I’ve tried to understand the overall motive/mission of that web site. The seem to portray themselves as protecting the interests of the public. However, I’m turned off by their bloviating, adjective-laden, sensationalist style. This leads me to think that what they really want is to develop a reputation as “hard-hitting journalists” in the Mike Wallace or Greg Palast mold. They seem to have convinced some of the people over at Salon, judging by the blurb in the header of their website. Me, I’m not impressed. Thanks to everyone who has responded for contributing to my sanity check.

Sure, jealousy can be part of it. But in Pinker’s case, he’s the scientist you’d read if you wanted to learn more - very well respected and also a prolific and successful author in his own right. He basically accuses Gladwell of shoddy mistakes and a lack of a grasp on some of the basic concepts. Gladwell counters that he gets his points across just fine.

There’s another pop-science journalist named Jonah Lehrer - just came out with a book called Imagine about the origins of creativity. Writes in the New Yorker, books become bestsellers and he is a TED darling - similar to Gladwell. But he is getting slammed due to getting his facts incorrect and also for not revealing deep insights as much as collecting a set of interesting anecdotes about creativity - similar accusations against Gladwell. But when we discuss these books, I know that Crotalus, as an example, hates Lehrer because of both his factual mistakes (Lehrer wrote about a famous forest fire in his previous book How We Decide, and got some basics incorrect as documented in a book focused on that fire) and his writing style.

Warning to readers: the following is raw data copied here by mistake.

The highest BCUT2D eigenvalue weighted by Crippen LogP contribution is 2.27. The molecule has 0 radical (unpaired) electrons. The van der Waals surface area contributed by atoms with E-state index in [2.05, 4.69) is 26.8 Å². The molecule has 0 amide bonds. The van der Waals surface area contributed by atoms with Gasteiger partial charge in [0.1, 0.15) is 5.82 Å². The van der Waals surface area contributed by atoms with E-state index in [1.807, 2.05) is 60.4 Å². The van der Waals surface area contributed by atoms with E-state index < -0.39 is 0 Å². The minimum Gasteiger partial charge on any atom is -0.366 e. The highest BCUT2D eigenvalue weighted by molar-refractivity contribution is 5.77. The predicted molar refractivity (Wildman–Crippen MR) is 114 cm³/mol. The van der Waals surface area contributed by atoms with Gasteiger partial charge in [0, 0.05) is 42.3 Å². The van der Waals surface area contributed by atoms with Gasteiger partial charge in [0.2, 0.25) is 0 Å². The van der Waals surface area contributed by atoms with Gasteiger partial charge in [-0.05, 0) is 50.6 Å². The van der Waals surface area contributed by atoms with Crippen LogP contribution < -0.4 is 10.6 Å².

Books like Gladwell’s are at best a way to stimulate thinking - a departure point for asking questions not a destination for answers…

I don’t have a problem with Gladwell really. I have a problem with people who characterize his trendy but trivial books as insightful and significant. His writing style is attractive, and he is welcome to his popularity.

You know it’s not difficult to understand why Pinker and Gladwell take shots at each other. Simply put, they are both popular writers who have VERY opposed views on human nature.

My take is that Outliers bored me, while the Blank State angered me (a book based on one big straw-man -I enjoyed the Language Instinct though-). And this is your old thread.

Hey, thanks! I hate being stuck on iPhone.

Not so sure about that. His latest book got very harshly reviewed in the New Yorker, and I’ve heard more than once (in the Podcast “In Our Time”) scientists, who are experts in some area Pinker has touched upon, being quite scornful on his understanding of their field.